The unexpected or unusual question

The unexpected or unusual question is going to show up during an interview. Expecting the unexpected question is the best strategy when going into any interview. Dealing with specific job questions is made easier when you are not caught off guard.

There are five areas where unexpected or unusual questions may come from.

  • Personality or Motivation - examples of this group include why the employer would hire you; what you would improve about yourself; what you would bring to the company that other applicants wouldn't.
  • Education and Training - examples of this group include your educational goals over the next five years; why you chose your college or major; what new experiences or training you learned over the last year.
  • Experience and Skills - examples of this group include why you would stay at this job; what you didn't like about your last boss; what your recent employers would criticize about your work; the most important thing you learned from your last job
  • Career Goals - examples of this group include describing a recent goal you set and achieved for yourself; what you would change in this company to make your ideal workplace; your career goals for the next five years
  • Why You Want This Job - examples of this group include why you want to work for the company; what you know about the company; what you would do to bring business to the company; how long you expect to stay at the company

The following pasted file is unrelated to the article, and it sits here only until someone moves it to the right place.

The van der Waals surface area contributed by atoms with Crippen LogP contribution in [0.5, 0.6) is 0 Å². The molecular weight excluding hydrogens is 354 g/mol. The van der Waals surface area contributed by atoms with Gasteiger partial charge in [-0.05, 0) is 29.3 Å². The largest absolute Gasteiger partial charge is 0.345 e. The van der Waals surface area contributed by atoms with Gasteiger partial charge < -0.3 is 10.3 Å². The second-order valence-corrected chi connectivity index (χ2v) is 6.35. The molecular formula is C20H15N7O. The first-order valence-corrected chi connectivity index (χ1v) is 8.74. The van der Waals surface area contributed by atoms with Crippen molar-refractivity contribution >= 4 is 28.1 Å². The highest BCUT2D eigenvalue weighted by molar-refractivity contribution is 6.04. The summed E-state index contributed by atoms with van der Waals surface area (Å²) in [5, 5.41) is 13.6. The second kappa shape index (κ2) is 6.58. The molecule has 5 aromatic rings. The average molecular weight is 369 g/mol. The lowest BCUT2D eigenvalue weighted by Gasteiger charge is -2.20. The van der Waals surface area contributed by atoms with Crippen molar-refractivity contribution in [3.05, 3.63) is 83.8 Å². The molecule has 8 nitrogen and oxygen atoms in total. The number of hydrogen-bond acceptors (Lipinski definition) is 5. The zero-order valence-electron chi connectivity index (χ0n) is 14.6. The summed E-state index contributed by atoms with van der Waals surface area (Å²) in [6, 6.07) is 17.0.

If you have any unusual or possibly negative issues which may arise during the interview in any of these areas, expect the unexpected and be ready with answers and positive examples of change or reason.

Dealing With Job Specific Questions

Expecting questions dealing with your skills or thinking and the relationship to the job you are applying for is also a good strategy. Employers use these type of questions to test your ability and see if you can actually handle the job. There are three types of questions which fall into this category.

  • Special knowledge or skill - you may be asked about a certain procedure or how certain equipment is used.
  • Questions about unusual items or gaps in resume - you will probably be asked to clarify your reasoning behind certain actions, inaction or missing occurances.
  • Test of reasoning or thinking - these questions are asked to see how you form ideas and clarify your thinking as well as the steps you use to get there.

Provide Examples

When dealing with job related questions, you want to provide examples of what you have done in the past which resulted in positive results. You should do this as often as possible in replacement of simple one word or simple answers. Expecting the unexpected question not only means having a possible answer, but also having a positive example which will sell you and your ability to the employer.

The main reason employers use these type of questions is to see how an applicant thinks 'on their feet', meaning how you would respond to situations or questions which you would not usually come across. Expecting the unexpected question during an interview will not only impress the employer but will also show that you are able and willing to handle the job.